It’s World Landscape Architecture Month 2019 and to celebrate, Toole Design’s team of landscape architects and urban designers are taking you for a tour of our project design and implementation process. Want to learn more about how we create places for people of all ages and abilities, connect planning and design work, and turn community values into streets and shared spaces? Tune in each week for a different step in our process.
During a recent visit to a community we’re working with in North Carolina, a downtown store owner shared concerns about a new downtown master plan, which is currently in the development process. He was very resistant to the idea of narrowing street lanes and widening the sidewalk, because he needed delivery trucks to be able to reach his store. When I shared our idea of reestablishing alleys behind all the blocks downtown, he said “not on my property.” This led to him showing me plans for all the buildings he has worked on, including their facades. I eventually won him over by comparing his building façade work to the city’s desire to beautify its streets.
The most thrilling part of initiating a new project is the process of working with communities to re-imagine what a place could be. Initially, the store owner in North Carolina had difficulty understanding any other use for a street other than vehicle throughput. However, during our discussion, he was able to connect city beautification and walkability to increased business. Whether we are working on a pocket park, Main Street, or an entire regional corridor, the urban designers and landscape architects at Toole Design take pleasure in collaborating with public partners to design places that will both help people enjoy and become a part of their communities and strengthen the fabric of the built environment.
One of the first things we do when starting a project is hold an open house where we ask citizens to participate in a series of exercises that helps us understand what they value. During a community visioning workshop for Port Royal, SC, we used sticky notes to indicate on a large aerial of the community where people would like things to change. Numerous residents talked about a particular street crossing that felt unsafe, and one person noted that they would like to use a regional bike trail more often but a high-speed arterial road that ran through the middle of their town made it difficult to reach the trail. The feedback we received played a significant role in how we designed the project, leading to a safer intersection and a better connection to the regional bike trail.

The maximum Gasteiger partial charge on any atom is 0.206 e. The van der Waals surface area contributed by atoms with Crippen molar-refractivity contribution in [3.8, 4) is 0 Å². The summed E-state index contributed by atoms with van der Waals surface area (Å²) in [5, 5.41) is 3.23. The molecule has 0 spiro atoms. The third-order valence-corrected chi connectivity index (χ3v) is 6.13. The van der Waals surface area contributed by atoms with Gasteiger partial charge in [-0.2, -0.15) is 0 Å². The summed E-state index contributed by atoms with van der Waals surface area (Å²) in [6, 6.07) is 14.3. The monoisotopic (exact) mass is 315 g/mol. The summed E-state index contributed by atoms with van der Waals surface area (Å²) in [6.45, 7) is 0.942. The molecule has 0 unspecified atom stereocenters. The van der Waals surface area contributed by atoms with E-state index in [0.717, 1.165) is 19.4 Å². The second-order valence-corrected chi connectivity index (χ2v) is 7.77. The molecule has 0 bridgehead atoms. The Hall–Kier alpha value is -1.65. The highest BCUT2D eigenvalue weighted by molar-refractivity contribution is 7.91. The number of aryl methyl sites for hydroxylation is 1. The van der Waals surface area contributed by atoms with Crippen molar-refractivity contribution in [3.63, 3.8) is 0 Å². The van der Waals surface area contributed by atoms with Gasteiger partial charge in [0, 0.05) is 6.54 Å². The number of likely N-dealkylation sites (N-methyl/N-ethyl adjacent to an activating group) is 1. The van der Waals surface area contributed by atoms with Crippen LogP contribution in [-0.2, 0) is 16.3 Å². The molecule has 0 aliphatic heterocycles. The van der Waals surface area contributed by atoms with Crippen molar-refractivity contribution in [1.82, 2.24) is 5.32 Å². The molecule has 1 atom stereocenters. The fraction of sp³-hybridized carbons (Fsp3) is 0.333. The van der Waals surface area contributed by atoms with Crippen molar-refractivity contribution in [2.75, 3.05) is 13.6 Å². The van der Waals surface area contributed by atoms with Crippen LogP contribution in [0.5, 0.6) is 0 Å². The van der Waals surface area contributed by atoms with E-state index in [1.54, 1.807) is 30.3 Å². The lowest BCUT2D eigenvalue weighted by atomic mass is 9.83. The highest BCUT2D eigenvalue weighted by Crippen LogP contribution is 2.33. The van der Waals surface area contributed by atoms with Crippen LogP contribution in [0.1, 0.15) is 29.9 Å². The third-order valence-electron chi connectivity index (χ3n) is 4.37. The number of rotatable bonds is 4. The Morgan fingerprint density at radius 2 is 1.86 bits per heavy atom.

After listening sessions like these, one of the most fun and important steps is to synthesize the individual comments into overarching themes and form our guiding principles. For the downtown master plan project in North Carolina, we developed our guiding principles based on what we heard at the visioning workshop.
Our project team is in North Carolina this week to present our design ideas for the store owner’s downtown. The public review process will allow us to show residents how each design element relates to the guiding principles that emerged from their visioning workshop, which will in turn build trust between those of us working on the project and those whom it will impact most.
Engaging with community members teaches us about what makes places special. What do they have going for them? What makes them unique? What are the cultural, geographic, historical, architectural, and natural elements that contribute to the sense of place that people call home?
In Denison, TX, the historical building facades, rich music and arts culture, and historical elements all make the city unique. Our design for Heritage Park pays homage Denison’s history as the first railroad community in Texas by reflecting a round house with twelve railroad tracks embedded into the pavement. Knowing Denison’s rich arts and music culture, we designed a flush shared main street that can used for festivals and concerts.
We also often use personal narratives to communicate a project’s idea and intent to the community. For instance, when talking to parents about choosing bicycle facilities for RDA Boulevard in Atlanta, we talked about what kinds of bicycle facilities we would feel comfortable letting our own child ride.
Despite our increasingly (and digitally) connected world, it can be easy to feel isolated and lonely these days. As landscape architects and urban designers focusing on streets and community spaces, we can help counteract that by creating social infrastructure where people from all walks of life have a place to congregate and interact. Engaging with the public from the beginning helps us gauge the core values of a community and design places that reflect their unique identity.